Daily Management Review

With Some Customers Questioning Authenticity, Global Brands Rush To Tout Their Black Heritage


In the wake of the racial-justice protests in the United States and other countries following the death of a black man allegedly because of police brutality in the US, there are many customers who have pledged to direct their spending towards companies that are Black-owned. This has prompted a number of global personal-care brands founded by Black people such as L'Oreal SA, Unilever and other multinationals to reassure their core customers about their recognition of their Black heritage. 
For example, L'Oreal's multicultural beauty brand Carol's Daughter has said that it wanted to "clear some things up" when it posted a message on its Instagram page. Carol's Daughter was founded in 1993 by a Black woman in her Brooklyn kitchen and was named after her mother.
"Carol's Daughter is Black-founded, and Black-led, and joined the L'Oreal family of brands in 2014," it said. The statement said that the founder Lisa Price "is still actively involved in all aspects of the business; leading the brand's product development and creative vision."
Currently, Lisa Price is a senior vice president and creative director at Carol's Daughter. The brand is a part of the Multi-Cultural Beauty Division at L'Oreal USA. Price is also part of the Executive Committee at L'Oreal USA.
In recent years, a number of multinational companies have lapped up products that are aimed at Black consumers and have marketed such brands as being authentically Black that also have homemade formulas. The brands are also offering personalized care and products and the marketing campaigns are not often of the feel-good types.
But ever since the protests over the death of the unarmed Black man, George Floyd, in the US, many consumers have openly pledged to make more purchases from Black-owned businesses so that they are able to play a part in bringing in greater racial equity.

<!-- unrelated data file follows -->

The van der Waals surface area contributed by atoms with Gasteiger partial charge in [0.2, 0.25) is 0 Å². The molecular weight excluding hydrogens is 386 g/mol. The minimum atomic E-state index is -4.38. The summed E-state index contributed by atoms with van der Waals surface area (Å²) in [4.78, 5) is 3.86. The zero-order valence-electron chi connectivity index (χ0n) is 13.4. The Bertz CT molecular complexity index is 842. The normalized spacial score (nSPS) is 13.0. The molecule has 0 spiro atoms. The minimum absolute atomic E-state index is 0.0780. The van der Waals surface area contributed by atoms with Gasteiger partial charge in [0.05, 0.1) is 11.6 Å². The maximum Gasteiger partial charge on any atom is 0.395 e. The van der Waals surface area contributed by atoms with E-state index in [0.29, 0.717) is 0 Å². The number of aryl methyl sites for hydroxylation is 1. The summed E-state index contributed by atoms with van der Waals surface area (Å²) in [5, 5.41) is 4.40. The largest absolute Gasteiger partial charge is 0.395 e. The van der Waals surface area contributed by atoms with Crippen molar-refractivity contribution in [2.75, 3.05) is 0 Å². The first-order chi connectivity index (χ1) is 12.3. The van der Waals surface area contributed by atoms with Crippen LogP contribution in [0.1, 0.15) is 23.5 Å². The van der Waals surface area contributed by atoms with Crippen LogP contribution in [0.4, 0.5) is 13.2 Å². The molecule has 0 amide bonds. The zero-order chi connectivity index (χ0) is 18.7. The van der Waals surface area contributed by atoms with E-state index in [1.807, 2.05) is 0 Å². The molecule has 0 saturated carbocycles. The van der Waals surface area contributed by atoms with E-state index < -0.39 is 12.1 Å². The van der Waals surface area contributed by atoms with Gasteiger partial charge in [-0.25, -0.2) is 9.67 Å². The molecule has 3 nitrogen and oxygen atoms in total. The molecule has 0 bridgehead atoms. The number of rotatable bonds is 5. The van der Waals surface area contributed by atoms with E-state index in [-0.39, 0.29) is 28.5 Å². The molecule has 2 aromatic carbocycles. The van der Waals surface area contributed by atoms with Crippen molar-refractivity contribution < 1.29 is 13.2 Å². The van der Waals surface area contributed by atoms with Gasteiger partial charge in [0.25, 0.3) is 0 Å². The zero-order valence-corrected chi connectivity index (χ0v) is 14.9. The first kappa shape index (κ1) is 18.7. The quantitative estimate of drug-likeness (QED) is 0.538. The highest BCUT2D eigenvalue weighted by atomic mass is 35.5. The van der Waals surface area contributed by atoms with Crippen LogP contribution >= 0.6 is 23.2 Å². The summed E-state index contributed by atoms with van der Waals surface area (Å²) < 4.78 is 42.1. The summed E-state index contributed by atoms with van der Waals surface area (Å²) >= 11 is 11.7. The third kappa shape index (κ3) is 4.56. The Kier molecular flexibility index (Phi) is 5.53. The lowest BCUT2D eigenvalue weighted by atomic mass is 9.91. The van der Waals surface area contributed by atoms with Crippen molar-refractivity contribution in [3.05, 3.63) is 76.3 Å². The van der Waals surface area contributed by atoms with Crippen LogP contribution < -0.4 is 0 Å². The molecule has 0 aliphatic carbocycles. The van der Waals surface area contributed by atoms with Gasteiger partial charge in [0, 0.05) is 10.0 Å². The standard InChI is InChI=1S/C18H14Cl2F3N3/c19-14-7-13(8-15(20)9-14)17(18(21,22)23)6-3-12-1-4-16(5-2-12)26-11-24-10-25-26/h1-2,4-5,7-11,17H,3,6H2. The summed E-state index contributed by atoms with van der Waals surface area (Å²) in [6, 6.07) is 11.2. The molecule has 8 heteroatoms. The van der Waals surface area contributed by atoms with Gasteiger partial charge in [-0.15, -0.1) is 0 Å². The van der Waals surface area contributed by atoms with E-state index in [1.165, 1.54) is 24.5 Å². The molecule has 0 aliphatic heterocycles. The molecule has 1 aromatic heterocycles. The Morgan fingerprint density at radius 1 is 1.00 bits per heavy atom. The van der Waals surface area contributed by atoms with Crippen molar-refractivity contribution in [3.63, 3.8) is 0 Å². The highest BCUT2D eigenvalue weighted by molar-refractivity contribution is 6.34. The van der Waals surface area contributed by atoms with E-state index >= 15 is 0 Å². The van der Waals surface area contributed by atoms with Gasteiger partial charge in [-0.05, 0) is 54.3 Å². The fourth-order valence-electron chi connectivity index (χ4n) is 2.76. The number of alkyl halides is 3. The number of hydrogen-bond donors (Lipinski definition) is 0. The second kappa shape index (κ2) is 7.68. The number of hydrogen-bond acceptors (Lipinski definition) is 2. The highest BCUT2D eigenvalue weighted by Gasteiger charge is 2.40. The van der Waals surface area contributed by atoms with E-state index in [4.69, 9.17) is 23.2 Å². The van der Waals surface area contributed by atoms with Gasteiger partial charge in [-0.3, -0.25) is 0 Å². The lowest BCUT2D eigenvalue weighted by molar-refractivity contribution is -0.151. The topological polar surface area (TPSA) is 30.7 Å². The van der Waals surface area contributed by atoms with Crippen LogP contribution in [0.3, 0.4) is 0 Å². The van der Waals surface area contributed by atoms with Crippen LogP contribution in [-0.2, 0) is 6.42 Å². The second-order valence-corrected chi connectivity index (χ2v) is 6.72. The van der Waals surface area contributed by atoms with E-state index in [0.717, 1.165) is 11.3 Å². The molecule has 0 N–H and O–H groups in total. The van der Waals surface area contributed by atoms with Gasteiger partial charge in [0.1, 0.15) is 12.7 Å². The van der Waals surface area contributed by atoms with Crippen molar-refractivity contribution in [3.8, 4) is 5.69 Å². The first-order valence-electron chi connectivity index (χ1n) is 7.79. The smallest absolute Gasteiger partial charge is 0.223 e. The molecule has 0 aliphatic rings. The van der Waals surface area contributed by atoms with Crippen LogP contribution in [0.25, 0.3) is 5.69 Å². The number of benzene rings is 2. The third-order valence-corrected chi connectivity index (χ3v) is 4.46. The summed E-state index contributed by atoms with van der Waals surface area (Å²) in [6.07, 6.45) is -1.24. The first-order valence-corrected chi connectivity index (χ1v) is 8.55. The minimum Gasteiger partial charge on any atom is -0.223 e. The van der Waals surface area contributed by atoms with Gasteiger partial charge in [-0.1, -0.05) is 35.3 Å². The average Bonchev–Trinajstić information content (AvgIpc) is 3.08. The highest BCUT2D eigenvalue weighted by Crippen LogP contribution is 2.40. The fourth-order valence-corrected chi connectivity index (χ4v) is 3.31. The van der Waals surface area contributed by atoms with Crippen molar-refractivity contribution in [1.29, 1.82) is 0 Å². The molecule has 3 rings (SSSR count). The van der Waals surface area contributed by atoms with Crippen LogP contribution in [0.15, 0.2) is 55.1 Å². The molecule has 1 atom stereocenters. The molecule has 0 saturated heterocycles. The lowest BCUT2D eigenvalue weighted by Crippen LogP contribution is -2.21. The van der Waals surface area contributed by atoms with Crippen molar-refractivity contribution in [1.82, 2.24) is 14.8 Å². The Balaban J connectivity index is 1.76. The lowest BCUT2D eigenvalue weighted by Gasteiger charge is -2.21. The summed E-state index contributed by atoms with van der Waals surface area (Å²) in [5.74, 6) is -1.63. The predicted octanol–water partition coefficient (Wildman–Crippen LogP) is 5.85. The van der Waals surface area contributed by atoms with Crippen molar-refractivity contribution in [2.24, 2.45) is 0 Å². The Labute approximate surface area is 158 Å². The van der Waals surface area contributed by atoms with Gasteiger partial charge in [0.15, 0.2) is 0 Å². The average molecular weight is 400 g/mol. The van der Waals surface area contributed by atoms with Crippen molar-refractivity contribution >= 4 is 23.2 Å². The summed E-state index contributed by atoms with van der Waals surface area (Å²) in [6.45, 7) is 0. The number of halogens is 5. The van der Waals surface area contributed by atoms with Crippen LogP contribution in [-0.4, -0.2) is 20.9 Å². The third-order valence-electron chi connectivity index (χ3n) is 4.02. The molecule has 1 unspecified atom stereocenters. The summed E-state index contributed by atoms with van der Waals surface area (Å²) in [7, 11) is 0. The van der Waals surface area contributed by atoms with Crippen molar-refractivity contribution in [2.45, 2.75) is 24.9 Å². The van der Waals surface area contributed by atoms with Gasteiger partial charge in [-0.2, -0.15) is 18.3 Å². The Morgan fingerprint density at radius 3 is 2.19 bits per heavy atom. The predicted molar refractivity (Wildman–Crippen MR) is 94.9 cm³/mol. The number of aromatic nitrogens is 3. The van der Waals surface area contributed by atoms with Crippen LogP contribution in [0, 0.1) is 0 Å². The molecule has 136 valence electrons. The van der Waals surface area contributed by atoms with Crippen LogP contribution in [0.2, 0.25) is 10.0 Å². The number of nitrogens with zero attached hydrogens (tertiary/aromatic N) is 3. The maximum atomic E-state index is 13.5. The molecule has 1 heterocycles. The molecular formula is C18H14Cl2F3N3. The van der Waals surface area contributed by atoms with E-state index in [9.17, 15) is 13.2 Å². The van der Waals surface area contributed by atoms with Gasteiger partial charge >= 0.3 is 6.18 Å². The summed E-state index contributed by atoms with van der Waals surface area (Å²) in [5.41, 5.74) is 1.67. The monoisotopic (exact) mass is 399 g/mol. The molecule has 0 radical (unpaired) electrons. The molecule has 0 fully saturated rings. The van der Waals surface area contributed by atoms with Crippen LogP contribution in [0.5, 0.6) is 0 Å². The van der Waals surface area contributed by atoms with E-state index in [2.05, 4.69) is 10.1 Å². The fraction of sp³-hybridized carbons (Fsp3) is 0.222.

Following the purchase of Sundial Brands, a New York-based beauty firm by the Anglo-Dutch multinational Unilever, a personal care company founded in Harlem by Liberian immigrants in 1991, SheaMoisture, was also acquired as a part of the deal. In June, there were threats from Black consumers of boycotting the products of the brand because of their concerns over the corporate ownership of the brand.
A message on Instagram to assuage such jittered customers was posted by soon after by Cara Sabin, CEO of Sundial Brands, which operates as a standalone unit within Unilever. "I am a Black CEO, in White corporate America, leading a brand that exists to serve our Black consumer," Sabin wrote.
According to a report by Nielsen, a data analytics firm that tracks consumer purchases, it is estimated that the spending power of Black consumers in the United States will increase to $1.5 trillion by 2021 compared to about $1.3 trillion last year. 13.4 per cent of the total population of the US is comprised of people of the Black community and these consumers spend more than other communities and groups in product categories such as hair care and beauty, and women's fragrances. For example, 85 per cent of the $63 million total US industry-spend on multicultural hair care products was made by accounted Black shoppers in 2017.
Companies "making money off of Black consumers should have leadership that reflects the consumers that purchase the brands,” said Dana Williams-Johnson, Instructor in the Howard University School of Business Marketing Department.
"How diverse are these company's boards? How many Black people are at the top with a seat at the boardroom table? How much do all these brands truly value the Black dollar? Those will be the questions that need answers next," she added.